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Passion Project

8th graders to hold symposium

May 13, 2016
Bryce Berginski - Tribune Reporter , Pierce County Tribune

Eighth graders at Rugby High School will have a chance to show off their passions.

A symposium will be held Thursday, May 19 from 2 to 3 p.m. in which all 42 students in junior high English instructor Kyle Vareberg's eighth grade class will speak with community members, teachers and seniors about what students are passionate about. The event will take place in the Charles Hanneman Gymnasium and is open to the public.

According to Vareberg, the event is the first of its kind and is akin to a science fair. Vareberg said the idea came last summer, when he did a rhetorical analysis on a TED talk by Sir Ken Robinson titled, "Do Schools Kill Creativity?" The talk addressed the need for students to discover what they enjoy.

"I guess, for me, the idea just stuck, and ever since it has been something I've been kicking around in my head," Vareberg said. "I agree with Sir Robinson; kids are too often told that they need to stop talking about their passion in exchange for some content they really do not feel is valuable."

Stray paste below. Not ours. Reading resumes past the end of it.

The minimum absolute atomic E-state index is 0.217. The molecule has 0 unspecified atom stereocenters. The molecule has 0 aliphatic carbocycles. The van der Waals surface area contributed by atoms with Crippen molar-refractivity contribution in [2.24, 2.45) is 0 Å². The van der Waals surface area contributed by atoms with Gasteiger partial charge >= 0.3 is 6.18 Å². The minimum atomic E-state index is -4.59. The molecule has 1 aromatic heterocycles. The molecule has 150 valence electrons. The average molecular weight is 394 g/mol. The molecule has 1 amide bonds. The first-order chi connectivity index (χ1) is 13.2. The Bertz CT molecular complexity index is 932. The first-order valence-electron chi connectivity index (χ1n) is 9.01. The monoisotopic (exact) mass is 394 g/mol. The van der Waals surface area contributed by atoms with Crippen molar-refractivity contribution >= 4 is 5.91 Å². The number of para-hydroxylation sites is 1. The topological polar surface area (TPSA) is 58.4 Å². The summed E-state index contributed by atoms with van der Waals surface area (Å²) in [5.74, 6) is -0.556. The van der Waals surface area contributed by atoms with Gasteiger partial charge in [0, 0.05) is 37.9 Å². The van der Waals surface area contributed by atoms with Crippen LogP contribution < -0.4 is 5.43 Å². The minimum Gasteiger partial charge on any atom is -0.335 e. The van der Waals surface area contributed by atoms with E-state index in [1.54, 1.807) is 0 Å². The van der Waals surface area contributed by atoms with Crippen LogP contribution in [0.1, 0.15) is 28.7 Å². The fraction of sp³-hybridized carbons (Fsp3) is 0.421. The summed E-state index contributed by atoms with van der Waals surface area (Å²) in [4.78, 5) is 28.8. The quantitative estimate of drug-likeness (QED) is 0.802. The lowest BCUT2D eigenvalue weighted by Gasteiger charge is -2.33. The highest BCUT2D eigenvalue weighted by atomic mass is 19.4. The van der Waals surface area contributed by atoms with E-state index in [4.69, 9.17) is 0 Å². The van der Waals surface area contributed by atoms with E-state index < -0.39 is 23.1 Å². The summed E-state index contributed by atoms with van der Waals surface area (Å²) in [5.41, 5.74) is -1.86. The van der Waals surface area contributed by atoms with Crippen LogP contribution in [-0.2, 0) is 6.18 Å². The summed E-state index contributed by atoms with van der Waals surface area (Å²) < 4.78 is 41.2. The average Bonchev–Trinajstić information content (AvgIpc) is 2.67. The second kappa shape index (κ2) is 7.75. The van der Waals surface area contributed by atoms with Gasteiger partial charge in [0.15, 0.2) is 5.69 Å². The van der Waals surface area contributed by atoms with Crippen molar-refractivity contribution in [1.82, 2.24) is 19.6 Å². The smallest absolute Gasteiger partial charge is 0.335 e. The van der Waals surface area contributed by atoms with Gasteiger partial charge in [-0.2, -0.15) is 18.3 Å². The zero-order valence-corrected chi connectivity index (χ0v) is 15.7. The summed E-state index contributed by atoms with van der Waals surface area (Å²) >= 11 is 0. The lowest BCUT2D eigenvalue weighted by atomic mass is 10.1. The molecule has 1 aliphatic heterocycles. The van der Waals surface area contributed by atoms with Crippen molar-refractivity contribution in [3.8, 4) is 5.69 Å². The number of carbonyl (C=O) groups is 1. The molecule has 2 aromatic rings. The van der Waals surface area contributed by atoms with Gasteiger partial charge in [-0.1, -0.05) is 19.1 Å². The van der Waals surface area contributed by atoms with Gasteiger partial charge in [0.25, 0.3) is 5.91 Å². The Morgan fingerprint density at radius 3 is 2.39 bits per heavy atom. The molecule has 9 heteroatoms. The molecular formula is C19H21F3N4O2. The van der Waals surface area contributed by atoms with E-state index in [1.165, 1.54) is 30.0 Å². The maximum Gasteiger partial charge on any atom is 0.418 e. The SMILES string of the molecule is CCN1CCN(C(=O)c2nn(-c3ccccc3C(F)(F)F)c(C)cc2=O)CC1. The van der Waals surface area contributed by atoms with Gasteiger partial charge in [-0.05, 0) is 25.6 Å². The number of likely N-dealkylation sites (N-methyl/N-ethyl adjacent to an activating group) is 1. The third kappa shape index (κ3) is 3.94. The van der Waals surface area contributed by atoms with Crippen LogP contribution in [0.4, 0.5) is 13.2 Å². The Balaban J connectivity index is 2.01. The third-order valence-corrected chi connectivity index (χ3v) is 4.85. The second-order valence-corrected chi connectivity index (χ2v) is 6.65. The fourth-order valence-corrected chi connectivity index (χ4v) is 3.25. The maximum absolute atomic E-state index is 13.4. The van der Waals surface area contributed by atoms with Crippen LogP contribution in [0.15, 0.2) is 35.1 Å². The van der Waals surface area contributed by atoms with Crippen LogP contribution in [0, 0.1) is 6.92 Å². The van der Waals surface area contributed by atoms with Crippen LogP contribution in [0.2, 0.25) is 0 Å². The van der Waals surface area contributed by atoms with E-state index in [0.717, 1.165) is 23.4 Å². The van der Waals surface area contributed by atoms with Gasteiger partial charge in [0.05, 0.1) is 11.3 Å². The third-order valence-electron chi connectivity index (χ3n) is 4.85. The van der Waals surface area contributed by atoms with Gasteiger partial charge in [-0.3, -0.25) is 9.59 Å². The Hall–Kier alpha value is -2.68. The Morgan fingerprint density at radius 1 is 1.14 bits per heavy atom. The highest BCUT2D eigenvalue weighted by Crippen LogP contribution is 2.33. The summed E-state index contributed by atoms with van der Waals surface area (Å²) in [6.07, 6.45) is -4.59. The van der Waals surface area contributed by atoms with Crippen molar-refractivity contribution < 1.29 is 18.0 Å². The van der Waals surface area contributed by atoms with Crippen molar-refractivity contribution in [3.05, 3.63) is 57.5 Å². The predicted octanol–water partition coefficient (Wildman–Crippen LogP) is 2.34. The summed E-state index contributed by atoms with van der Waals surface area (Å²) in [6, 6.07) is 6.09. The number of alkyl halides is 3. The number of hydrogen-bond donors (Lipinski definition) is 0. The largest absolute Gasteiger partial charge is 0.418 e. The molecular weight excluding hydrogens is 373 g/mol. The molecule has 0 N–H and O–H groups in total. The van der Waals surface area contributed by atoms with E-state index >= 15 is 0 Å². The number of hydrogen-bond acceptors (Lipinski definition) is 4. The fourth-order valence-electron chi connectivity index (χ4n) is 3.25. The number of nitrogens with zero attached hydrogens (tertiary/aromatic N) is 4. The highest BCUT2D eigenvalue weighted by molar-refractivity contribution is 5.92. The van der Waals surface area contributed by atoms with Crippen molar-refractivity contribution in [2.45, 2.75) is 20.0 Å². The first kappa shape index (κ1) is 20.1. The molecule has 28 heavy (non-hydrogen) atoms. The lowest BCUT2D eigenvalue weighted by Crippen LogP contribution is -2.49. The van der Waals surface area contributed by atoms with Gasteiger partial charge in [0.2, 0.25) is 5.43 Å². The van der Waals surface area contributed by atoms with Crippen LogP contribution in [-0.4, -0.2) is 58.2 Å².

Vareberg said he took the project about passion and put it in place of two assignments.

"So far it's worked," Vareberg said. "The kids are passionate about their learning because they are passionate about their topics."

Vareberg said that even though the students' projects won't be graded, the motivation is still there.

"They are working for that 'Best in Show' award because that is the very best project that day," Vareberg said. "It is fun to see the kids setting their own goals and deciding what they want to accomplish.

"I have never had so many kids groan and moan when my class is over because they want to keep working on the project. I have other students who have entered panic mode because they want it to be good."

Vareberg also said the project also gives students practice in another area.

I am getting their Public Speaking in and for many, they are unaware that they will be doing it," Vareberg said. "They just want to talk about Turbochargers. Or Tanks. Or Football. Or Paintball. Or Horses. They have passions - it's about time I recognize that and, instead of fighting against it, welcome it. I want kids to have passion in something and this may have been the first step in that direction."

 
 

 

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